HP Services Target Breach Aftermath

Hewlett Packard is taking the stance that customers are likely to get hacked and is giving them the right tools to clean up the mess.

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Think it’s hard to prevent an exponential number of advanced threats and zero-day attacks from infiltrating your network? Hewlett Packard Co. isn’t even trying.

The Palo Alto, Calif.-based PC manufacturer is adopting a new approach: Its customers are inevitably going to get hacked, and its new service will clean up the mess.

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This approach could arm partners with new approach tactics to seize opportunitiescreated when customers bulk up security infrastructure but get pummeled with breaches and malware anyway.

Essentially, the HP Breach Management Solutions help organizations in the wake of a cyberattack -- it's a comprehensive offering that includes response, remediation and mitigation for organizations. The services tout a combination of HP's security acumen with intelligence software that can deal with the aftermath of a major data breach or cyber-incident. Instead of combating threats before an attack, HP’s security intelligence can identify a breach once it's occurred. The service equips customers with adequate reaction tools, which includes minimizing impact and reducing window of vulnerability.

“It’s nearly impossible for organizations to prevent a breach, but they can take control of how they respond,” said Andrzej Kawalec, HP chief technology officer of enterprise security services. “Combining HP’s portfolio of services and software, the HP Breach Management Solution arms clients with the tools and resources to monitor, manage and respond to breaches head on, minimizing their impact while readying for the next attack.”

HP Forensic Readiness Service gives customers a leg up before an attack occurs by establishing policies and procedures around forensic investigation. The service enables organizations to assess policies for breach investigations, establish a forensic readiness policy and better understand how investigations gather digital evidence.

Also under the umbrella of HPs new services launch:

  • HP Breach Response Service provides 24/7 expert monitoring for intrusion detection and response.
  • HP Digital Forensic Services develops a clear set of processes and policies for collection and analysis of evidence following a security incident.
  • HP eDisclosure and eDiscovery Services helps organizations develop tight policies and processes for capturing logging data.
  • HP Security Information and Event Management (SIEM) Service collects, logs, sorts and filters relevant security events.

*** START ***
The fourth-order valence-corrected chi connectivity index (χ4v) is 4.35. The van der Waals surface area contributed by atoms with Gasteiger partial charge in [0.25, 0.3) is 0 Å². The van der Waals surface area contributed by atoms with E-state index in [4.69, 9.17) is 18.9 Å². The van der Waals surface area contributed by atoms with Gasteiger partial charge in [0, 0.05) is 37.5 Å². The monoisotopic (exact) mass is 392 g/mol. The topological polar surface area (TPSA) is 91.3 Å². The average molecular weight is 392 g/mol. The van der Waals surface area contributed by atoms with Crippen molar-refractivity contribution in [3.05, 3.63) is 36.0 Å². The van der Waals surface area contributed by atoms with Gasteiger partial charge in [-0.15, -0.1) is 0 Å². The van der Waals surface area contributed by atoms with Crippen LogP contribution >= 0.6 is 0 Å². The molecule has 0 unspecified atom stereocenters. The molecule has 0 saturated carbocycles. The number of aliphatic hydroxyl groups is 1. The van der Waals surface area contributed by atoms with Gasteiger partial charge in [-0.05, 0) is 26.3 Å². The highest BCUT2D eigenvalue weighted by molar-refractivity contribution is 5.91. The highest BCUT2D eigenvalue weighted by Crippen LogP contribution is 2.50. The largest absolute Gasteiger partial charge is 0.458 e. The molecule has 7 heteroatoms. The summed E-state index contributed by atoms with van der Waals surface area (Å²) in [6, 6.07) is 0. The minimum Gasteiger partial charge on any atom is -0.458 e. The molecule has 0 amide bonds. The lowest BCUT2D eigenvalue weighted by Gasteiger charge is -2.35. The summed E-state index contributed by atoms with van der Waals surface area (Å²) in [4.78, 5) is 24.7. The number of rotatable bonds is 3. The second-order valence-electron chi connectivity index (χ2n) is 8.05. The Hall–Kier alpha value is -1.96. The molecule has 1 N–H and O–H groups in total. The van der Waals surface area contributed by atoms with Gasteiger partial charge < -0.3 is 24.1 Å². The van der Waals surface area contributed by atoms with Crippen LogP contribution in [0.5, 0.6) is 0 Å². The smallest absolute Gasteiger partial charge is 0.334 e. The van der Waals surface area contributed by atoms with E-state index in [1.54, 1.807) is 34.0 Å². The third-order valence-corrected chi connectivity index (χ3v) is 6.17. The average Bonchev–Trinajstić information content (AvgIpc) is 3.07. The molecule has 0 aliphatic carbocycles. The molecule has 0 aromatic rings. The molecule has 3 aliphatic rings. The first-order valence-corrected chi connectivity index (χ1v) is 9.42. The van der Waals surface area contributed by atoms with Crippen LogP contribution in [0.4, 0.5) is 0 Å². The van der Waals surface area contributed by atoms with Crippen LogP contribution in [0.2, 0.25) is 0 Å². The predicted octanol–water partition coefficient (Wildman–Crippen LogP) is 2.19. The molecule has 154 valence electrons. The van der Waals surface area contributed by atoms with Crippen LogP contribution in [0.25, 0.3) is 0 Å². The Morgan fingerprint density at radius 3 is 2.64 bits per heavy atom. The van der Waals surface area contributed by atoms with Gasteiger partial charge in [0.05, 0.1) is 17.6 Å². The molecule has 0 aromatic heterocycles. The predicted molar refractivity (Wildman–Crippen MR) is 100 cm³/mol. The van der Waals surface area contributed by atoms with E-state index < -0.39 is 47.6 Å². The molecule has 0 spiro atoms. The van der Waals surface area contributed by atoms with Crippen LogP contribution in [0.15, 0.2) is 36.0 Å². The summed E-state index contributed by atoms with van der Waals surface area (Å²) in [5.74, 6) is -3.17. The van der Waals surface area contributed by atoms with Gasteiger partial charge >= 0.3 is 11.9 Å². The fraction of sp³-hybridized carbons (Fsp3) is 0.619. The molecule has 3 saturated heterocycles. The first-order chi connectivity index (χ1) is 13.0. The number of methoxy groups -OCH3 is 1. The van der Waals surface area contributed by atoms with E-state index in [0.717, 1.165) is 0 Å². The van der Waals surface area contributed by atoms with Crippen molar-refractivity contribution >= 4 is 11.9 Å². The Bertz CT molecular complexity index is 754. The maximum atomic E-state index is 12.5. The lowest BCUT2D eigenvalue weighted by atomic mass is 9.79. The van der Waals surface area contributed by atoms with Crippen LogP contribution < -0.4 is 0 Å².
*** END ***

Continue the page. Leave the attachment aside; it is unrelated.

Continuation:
• HP Discovery Services mitigates consequences of data loss or deletion through designing and implementation processes for backup and recovery.

The comprehensive security services -- or more accurately, remediation and response services --  are a gamble for HP, which thus far has been reserved with its security launches (sourced to ArcSight, Fortify and TippingPoint, all acquired over the last three years). But it’s one that could fit well into channel portfolios. One of the biggest reasons: it's a slightly unorthodox approach to security that could allow solution providers to edge their way into rapidly filling threat service markets.

It’s no secret many of HP ‘s biggest competitors have secured a place in the burgeoning threat analytics space -- Dell Inc. and EMC Corp. have each pursued an aggressive agenda in with multiple service launches. Those services tout a slew of advanced threat capabilities that offer early detection and blocking to prevent malware from entering a network. Dell has attempted to make its mark with a series of advanced threat offerings that coat the security spectrum -- vulnerability management and Web scanning, to security surveillance and threat analytics.

RSA, the security division of EMC Corp., has targeted the space with services that include threat monitoring and rogue mobile app detection.

With a late start out the gate, HP knows it faces formidable challengers in advanced threat detection and analysis arenas. And, in a sense, HP isn’t trying to compete with better-entrenched players. Rather, the company hopes to pick up where others leave off. Where it hopes to differentiate is by underscoring the fact that breaches are going to happen anyway, so customers might as well be prepared.

HP is hoping to squeeze into a window of opportunity with its services launch, created when organizations ramp up on security infrastructure, services and expertise, only to become a victim of a breach anyway.

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